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MetroPCS will finally get the Samsung Galaxy S 4, but it’s not the S 4 that many imagined. Instead of getting a smartphone optimized for its CDMA and LTE networks, MetroPCS will start selling a GSM/HSPA+/LTE smartphone designed for new parent T-Mobile.(s tmus)
The new S 4 launch is a good sign that T-Mobile is not pussyfooting around with its plans to integrate MetroPCS into its operations. In fact, the MetroPCS website reveals that T-Mobile is now selling GSM devices in many of its major markets, expanding what was originally a 3-city pilot program. Customers in Atlanta; Boston; Dallas-Fort Worth; Hartford, Conn.; Las Vegas; New York City; Philadelphia and San Francisco can now choose between five phones that work on T-Mobile’s networks.
Last week I made the off-chance prediction that T-Mobile would try to accelerate its integration plans by soon announcing it would stop selling CDMA phones to Metro customers. But I also said that such a move would difficult to pull off in the near-term given due to behind-the-scenes complexities. Maybe I was wrong about how complex an operation this really is.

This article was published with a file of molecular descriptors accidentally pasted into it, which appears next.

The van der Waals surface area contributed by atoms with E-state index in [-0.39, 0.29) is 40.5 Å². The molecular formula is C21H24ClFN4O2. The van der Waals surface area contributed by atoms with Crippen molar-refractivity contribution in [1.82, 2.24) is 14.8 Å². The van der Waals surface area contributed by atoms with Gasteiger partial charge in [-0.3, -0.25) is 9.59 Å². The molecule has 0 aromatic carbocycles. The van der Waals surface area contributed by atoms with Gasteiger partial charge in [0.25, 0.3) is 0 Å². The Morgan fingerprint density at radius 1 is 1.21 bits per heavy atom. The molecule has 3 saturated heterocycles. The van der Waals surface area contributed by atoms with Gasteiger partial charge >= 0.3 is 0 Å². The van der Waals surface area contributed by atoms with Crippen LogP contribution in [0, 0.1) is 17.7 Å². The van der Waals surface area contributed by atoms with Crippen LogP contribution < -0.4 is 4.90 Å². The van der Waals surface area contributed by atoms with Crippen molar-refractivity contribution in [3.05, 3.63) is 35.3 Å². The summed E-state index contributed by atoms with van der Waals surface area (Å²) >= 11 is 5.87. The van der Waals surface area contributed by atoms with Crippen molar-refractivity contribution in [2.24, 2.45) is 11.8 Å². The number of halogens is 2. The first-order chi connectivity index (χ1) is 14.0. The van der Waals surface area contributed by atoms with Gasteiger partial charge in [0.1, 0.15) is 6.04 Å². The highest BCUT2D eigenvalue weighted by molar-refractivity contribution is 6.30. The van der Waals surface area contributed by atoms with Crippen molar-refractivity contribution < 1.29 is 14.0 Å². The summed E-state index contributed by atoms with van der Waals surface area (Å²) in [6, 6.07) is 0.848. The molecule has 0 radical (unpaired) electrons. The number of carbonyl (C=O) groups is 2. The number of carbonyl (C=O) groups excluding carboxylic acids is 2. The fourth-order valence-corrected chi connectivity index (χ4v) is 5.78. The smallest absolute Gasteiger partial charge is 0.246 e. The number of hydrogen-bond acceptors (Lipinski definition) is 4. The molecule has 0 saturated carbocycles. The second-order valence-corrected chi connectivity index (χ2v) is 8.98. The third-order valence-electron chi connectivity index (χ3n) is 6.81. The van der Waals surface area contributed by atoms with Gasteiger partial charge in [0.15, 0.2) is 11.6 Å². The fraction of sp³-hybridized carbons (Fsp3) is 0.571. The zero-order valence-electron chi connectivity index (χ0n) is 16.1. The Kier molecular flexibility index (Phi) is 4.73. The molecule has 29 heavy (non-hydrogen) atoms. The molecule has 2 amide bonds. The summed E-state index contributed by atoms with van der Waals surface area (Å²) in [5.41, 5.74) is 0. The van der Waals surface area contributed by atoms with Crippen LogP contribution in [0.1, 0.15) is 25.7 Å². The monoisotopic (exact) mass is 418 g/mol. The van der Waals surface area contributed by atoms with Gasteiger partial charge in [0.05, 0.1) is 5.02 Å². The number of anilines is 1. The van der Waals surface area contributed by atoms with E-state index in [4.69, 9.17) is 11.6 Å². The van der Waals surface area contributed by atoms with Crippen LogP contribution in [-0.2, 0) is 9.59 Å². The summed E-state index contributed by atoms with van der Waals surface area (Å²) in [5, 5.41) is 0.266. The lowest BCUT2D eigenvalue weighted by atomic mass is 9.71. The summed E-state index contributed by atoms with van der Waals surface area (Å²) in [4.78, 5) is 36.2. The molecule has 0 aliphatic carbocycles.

T-Mobile has a big media event in NYC on Wednesday, and it’s looking more and more likely that it will announce plans to nix new CDMA devices completely from Metro’s portfolio. It will continue to support current CDMA device users – all the way up until the end of 2015 – but because of Metro’s high turnover most of its customer base would likely make the switch to GSM far sooner.
The sooner Metro’s customers adopt GSM, the sooner T-Mobile can put Metro’s spectrum to use in its LTE network. And it doesn’t need every customer to get rid of their CDMA phones to start the network overhaul. T-Mobile can maintain a skeleton CDMA network using a minimal 5 MHz of spectrum for stragglers.
Also, as soon as MetroPCS is a fully functioning GSM operation, T-Mobile can extend the Metro brand from its dozen or so major metro markets to the entire country. After all, MetroPCS is just going to become an inexpensive, prepaid brand operating on T-Mo’s network, so it should be able to go wherever T-Mobile offers service.